Financial illiteracy has always been a crisis not only in the United States but also across the world. The latest financial literacy statistics in the US showed a bleak picture of a financially illiterate citizenry that doesn’t even have a basic understanding of the fundamentals of financial management and its importance. And we wonder why there are so many people with financial problems seeking credit repair solutions?
What’s more alarming about this is that instead of seeing a vigorous effort in promoting financial literacy across the schools in the nation, personal finance courses are actually undermined. The “National Report Card on State Efforts to Improve Financial Literacy in High Schools” by the Center for Financial Literacy at Champlain College showed that only 5 states (10%) gained an A (or put personal finance course as a state-wide mandate) while 11 states (22%) failed altogether. According to the statistics, only 16.4% of students nationwide are required to enroll in a personal finance course in order to graduate and that roughly half of these students are found in Alabama, Missouri, Tennessee, Utah, and Virginia alone. More so, only 1 in every 12 students from a low-income school receive required financial education and that only 1 in every 20 students from the nation’s lowest income students are required to receive personal finance coursework.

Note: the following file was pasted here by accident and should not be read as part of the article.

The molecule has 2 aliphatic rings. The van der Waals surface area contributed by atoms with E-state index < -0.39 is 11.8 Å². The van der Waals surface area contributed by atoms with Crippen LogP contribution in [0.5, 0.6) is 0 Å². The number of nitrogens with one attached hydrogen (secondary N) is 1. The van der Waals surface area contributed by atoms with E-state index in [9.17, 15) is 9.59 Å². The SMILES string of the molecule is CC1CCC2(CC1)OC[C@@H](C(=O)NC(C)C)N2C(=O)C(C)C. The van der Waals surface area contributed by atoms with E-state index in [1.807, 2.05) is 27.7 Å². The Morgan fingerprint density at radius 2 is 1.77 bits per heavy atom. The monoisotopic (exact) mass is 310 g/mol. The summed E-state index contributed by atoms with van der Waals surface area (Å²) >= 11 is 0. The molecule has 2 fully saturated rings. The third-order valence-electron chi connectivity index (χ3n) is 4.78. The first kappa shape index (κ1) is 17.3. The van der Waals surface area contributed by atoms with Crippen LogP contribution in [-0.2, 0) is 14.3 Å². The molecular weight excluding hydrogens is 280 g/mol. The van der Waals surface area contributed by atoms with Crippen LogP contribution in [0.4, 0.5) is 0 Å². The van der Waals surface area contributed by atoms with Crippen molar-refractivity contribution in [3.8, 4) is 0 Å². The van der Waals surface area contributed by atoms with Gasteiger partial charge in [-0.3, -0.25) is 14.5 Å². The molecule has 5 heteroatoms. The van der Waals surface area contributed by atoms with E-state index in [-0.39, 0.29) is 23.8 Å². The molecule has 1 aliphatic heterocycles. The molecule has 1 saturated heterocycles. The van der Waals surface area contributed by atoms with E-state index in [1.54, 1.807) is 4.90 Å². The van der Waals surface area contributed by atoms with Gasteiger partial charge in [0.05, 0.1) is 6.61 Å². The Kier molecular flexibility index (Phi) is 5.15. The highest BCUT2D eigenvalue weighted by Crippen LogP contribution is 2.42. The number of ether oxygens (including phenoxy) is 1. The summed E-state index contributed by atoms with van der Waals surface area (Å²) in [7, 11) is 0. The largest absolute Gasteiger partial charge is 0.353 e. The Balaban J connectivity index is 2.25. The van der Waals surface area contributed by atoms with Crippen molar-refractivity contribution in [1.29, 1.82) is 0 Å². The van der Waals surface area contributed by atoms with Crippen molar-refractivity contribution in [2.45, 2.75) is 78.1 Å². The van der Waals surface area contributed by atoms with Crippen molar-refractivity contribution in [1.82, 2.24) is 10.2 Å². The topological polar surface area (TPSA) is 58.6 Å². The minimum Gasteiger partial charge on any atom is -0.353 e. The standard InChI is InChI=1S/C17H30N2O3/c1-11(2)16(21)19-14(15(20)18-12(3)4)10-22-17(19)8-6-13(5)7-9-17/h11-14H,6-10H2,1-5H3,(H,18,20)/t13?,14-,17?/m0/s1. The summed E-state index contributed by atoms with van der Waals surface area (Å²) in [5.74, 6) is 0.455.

These negative financial statistics speak volumes about how much we really need to address the severely dismal financial literacy rate in our nation. Proper financial knowledge is a fundamental part that affects how we fare in the future. It is the confluence of everything we need in order to make responsible financial decisions. That’s why I find it aggravating that some people think that financial education is a mere nuisance in their children’s education – that they should focus instead on learning their sciences and maths and not personal finance. That it shouldn’t be formally taught in schools. But what’s the point in becoming a renowned biologist or surgeon if you can’t even properly manage your finances?
High schools are the most viable places to learn how to manage finances. Before these young ones graduate, they should already be exposed to the inner workings of finance management, credits, debits, investments, and good money habits in order to have a stable and financially secure future once they grow up into adults. Do not wait for them to grow up and have them go for credit counseling because they fell into a financial pitfall. Financial literacy is more than just understanding how credit cards really work or learning how to budget. It can practically change your perception of a lot of things and how you deal with them. Appreciating personal wealth and knowing the consequences of bad financial decisions does not only impact the individual or the party involved, it also affects the nation as a whole.
It’s highly critical that we as a nation and as a community should change our perceptions of financial literacy and credit counseling. We should put more effort in improving our nation’s negative statistics and empower people through financial education or Credit Counseling because it won’t only be you who’ll benefit but the world as a whole.